A Closer Look at the Biggest Trade of All Time

The Greatest Trade Ever is the inspirational story of how John Paulson, a mediocre M&A specialist, rose to greatness by betting against the housing bubble – and defying all of Wall Street in the process.

Being an avid observer of markets, financial history and the human psyche, your editor reads a good two dozen books per year on average. There are usually at least two in progress at any given time.

As might be expected, many of these titles fall into the “decent” or “not bad” category. (The disappointments are given very short shrift.) But every once in a while, a book really and truly stands out. That was the case with a recent read: The Greatest Trade Ever by Gregory Zuckerman.

The book tells the story of how John Paulson, a run-of-the-mill M&A (mergers and acquisitions) specialist – seen by his peers as a “nobody” on Wall Street – managed to smash all previous trading records with one masterful play.

As Zuckerman puts it,

Paulson’s winnings were so enormous they seemed unreal, even cartoonish. His firm, Paulson & Co., made $15 billion in 2007, a figure that topped the gross domestic products of Bolivia, Honduras, and Paraguay, South American nations with more than twelve million residents. Paulson’s personal cut was nearly $4 billion, or more than $10 million a day.

Given that Paulson had a personal net worth in the neighborhood of $100 million at the beginning of 2007, he managed to increase his wealth something like 40 times over – a factor of 4,000% – as a result of one trade. Not too shabby.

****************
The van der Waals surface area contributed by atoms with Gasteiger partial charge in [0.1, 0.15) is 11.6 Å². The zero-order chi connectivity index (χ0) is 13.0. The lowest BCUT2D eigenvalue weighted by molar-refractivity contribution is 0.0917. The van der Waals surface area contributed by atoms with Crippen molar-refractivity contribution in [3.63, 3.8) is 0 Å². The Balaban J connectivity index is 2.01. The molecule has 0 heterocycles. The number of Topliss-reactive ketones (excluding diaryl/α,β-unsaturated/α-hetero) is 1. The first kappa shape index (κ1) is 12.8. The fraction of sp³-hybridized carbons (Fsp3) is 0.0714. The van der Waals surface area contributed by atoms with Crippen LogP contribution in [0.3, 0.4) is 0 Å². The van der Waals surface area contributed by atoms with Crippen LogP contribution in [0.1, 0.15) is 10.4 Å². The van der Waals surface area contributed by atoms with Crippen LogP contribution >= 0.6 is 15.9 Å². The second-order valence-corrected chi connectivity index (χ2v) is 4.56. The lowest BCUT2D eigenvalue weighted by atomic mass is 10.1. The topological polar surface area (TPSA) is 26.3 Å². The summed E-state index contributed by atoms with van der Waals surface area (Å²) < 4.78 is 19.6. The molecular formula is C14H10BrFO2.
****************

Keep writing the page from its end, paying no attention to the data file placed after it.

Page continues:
In a nutshell, Paulson made the killing of a lifetime by figuring out how to bet against the housing bubble. The trade was extremely complex and extremely tough to implement – after all, you can’t just go out and short real estate. The Greatest Trade Ever unfolds like a movie plot, beginning with details of Paulson’s life and background and then slowly building to climax.

Zuckerman, the book’s author, is an award-winning Wall Street Journal columnist. To get the story right, he spent more than 50 hours with Paulson, and nearly as much time with some of the other key players behind the big trade.

One Man Against Wall Street

The book was deeply inspirational on a number of fronts. To begin with, I had no idea going in just how much frustration, ridicule and opposition John Paulson – or “JP” to his friends – had to endure to pull off his legendary score.

The reason Paulson was able to make billions is because all of Wall Street stood on the other side of the trade. When nearly all your friends and colleagues are Wall Streeters, this is not a comfortable arrangement to say the least.

On the one hand, you had all the goliaths of the financial establishment, standing shoulder to muscular shoulder like a row of skyscrapers, mighty and imposing in their unbroken solidarity. And then there was essentially one lone man – Paulson – standing up to them all and saying, “You people are crazy. The emperor has no clothes, and I am going to prove it by betting against you. ALL of you.”

Paulson didn’t act alone, of course. His No. 2 man on the trade, Paolo Pellegrini, played a huge role in confirming the existence of a housing bubble and figuring out how to act on it. There were a handful of others, too, who spotted the insanity of the times and had the courage to act.

But Paulson was unique in that he bet bigger than the others – much, much bigger – and put his reputation and conviction on the line like no one else.